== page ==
What was your undergraduate engineering major specialty (electrical, mechanical, etc.)
Industrial & Operations.
Did you know in undergrad that you wanted to go to graduate business school?
I decided to attend business school my sophomore year of college.
What was your career before business school?
Operations/Manufacturing. Prior to b-school, I worked for Dell Computers as in New Products Introduction coordinating the introduction of new technologies (SW and HW) into our global manufacturing sites while ensuring compatibility between computer configurations. I then worked for Eli Lilly and Company (Pharmaceuticals) as both a process engineer, ensuring the proper operation of drug manufacturing processes, and packaging engineering team leader, where I lead a team of engineers who designed, developed, installed, and operated a multiple line drug packaging facility that produced over one billion package equivalents annually.
Tell us about yourself (who you are, where you are from, how you got to where you are today)?
I'm from Flint, Michigan and was inspired to pursue engineering both through a variety of middle/high school engineering programs including the National Society of Black Engineers. With strong engineering schools like Kettering University (formerly GMI) and University of Michigan and General Motors as anchors in the community, engineering was natural for high achieving students in math and science in Flint.
What is your current job?
Vice President, ShotSpotter Security Solutions.
How many hours do you typically work each week?
What is a day in your life like?
I run a start-up technology business as part of a more established tech company, so my days are extremely varied. I can be meeting with US Government officials discussing the value of indoor and outdoor gunshot detection and location systems one minute and discussing the multiple HW/SW modalities required to properly detect and locate gunshots with our 30+ patent holding engineering team the next. From pricing to marketing to strategic partnerships to media engagements to engaging with potential investors, I find myself participating in all parts of starting a tech business in silicon valley.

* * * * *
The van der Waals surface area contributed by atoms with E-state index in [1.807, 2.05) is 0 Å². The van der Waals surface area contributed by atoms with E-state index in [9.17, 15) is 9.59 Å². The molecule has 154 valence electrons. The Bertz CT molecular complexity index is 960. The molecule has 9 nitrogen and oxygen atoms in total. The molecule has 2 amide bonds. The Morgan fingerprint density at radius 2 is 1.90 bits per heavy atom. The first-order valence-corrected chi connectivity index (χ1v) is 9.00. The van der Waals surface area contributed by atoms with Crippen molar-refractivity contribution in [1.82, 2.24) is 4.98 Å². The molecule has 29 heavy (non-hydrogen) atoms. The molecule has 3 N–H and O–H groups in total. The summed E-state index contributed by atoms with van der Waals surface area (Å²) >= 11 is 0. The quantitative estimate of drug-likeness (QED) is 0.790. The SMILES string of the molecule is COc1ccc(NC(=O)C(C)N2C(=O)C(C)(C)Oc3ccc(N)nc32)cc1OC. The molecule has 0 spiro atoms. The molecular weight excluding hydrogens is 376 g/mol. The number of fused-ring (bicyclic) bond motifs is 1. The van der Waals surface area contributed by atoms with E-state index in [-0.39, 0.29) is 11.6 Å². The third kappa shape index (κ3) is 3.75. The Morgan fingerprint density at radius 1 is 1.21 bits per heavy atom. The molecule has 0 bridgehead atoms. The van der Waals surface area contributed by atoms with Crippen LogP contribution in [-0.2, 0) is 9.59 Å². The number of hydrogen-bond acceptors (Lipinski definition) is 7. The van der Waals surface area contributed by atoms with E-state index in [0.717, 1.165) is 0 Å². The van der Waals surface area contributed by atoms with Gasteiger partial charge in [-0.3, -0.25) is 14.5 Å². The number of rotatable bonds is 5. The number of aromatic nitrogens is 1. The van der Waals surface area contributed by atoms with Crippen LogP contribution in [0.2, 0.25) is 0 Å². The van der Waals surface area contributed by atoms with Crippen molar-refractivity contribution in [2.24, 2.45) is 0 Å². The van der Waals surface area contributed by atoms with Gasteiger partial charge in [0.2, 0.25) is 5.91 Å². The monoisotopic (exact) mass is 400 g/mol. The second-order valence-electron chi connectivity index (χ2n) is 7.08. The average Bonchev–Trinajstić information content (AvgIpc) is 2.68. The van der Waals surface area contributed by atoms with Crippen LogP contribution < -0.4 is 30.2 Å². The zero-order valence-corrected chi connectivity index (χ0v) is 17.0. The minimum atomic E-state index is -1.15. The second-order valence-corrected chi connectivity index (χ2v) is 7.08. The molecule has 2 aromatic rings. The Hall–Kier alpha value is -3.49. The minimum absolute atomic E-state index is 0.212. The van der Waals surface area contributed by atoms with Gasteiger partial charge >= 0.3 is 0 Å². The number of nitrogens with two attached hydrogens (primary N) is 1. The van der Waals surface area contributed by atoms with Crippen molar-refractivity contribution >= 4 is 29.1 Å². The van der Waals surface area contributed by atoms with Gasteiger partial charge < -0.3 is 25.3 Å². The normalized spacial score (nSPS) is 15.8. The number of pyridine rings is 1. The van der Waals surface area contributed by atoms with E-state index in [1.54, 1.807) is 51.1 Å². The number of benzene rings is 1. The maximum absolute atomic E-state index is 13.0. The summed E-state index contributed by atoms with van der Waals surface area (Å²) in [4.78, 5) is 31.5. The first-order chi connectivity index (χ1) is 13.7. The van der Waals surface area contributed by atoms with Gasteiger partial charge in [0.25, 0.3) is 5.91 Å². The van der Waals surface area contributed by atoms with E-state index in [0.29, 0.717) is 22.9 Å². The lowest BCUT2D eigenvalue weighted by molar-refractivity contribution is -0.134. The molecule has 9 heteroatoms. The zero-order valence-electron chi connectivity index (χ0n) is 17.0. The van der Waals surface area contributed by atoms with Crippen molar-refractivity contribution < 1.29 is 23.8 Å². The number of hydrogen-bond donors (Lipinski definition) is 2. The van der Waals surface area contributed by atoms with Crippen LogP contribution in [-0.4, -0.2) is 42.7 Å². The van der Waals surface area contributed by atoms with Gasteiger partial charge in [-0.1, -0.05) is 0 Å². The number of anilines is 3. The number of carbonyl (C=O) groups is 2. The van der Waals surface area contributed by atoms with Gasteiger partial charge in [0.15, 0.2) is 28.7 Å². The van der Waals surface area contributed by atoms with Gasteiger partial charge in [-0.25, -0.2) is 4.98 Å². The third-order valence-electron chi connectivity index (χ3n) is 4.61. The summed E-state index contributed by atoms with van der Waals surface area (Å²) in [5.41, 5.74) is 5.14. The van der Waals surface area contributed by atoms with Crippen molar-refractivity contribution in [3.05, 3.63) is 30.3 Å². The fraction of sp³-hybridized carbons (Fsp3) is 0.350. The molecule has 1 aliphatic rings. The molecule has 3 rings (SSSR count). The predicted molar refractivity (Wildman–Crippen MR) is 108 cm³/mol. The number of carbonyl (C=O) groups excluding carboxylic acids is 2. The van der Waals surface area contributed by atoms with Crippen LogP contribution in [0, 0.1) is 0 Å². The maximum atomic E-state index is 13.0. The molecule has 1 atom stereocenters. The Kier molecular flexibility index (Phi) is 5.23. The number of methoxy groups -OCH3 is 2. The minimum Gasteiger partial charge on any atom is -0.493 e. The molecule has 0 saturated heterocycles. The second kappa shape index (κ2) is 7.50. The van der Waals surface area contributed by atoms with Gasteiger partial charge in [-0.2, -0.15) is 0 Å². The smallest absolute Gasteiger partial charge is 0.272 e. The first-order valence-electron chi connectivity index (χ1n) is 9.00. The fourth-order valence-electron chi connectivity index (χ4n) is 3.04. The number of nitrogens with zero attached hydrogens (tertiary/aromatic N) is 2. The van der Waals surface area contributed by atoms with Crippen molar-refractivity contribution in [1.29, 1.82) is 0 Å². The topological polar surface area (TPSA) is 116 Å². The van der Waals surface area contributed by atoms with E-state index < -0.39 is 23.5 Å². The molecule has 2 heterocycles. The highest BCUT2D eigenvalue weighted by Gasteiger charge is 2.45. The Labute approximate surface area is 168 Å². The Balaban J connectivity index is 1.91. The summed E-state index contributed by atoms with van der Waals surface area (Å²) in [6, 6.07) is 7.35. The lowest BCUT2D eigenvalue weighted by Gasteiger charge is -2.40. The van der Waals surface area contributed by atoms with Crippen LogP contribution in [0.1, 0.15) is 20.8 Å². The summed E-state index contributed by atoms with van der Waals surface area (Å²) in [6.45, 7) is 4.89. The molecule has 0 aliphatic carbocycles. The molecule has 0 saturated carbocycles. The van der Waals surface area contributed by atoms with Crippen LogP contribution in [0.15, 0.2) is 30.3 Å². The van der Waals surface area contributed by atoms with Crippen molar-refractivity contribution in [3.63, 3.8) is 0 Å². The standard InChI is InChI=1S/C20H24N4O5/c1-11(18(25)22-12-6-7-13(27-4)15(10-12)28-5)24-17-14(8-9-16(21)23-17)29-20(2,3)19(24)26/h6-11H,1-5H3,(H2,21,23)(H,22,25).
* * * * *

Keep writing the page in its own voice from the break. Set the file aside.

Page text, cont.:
Why business school?
I believe business and government are the two external factors that most impact American life and business school was the best way to gain a better understanding of business so that I could have an impact on the lives of others. With the critical thinking and problem solving skills gained through engineering (and the comfort with technology), the missing component for me was how to bring ideas and solutions to market to positively impact the world. Business school helped to bridge that gap for me and give me credibility to assume more authority in organizations to make decisions that impact others.
When you're not working, where could we find you?
You'll find me spending time with my family (wife and infant daughter) and friends, either traveling, watching sports (Go Blue!), or engaging in some friendly competition.
How did your engineering experience help you stand out as a business school applicant?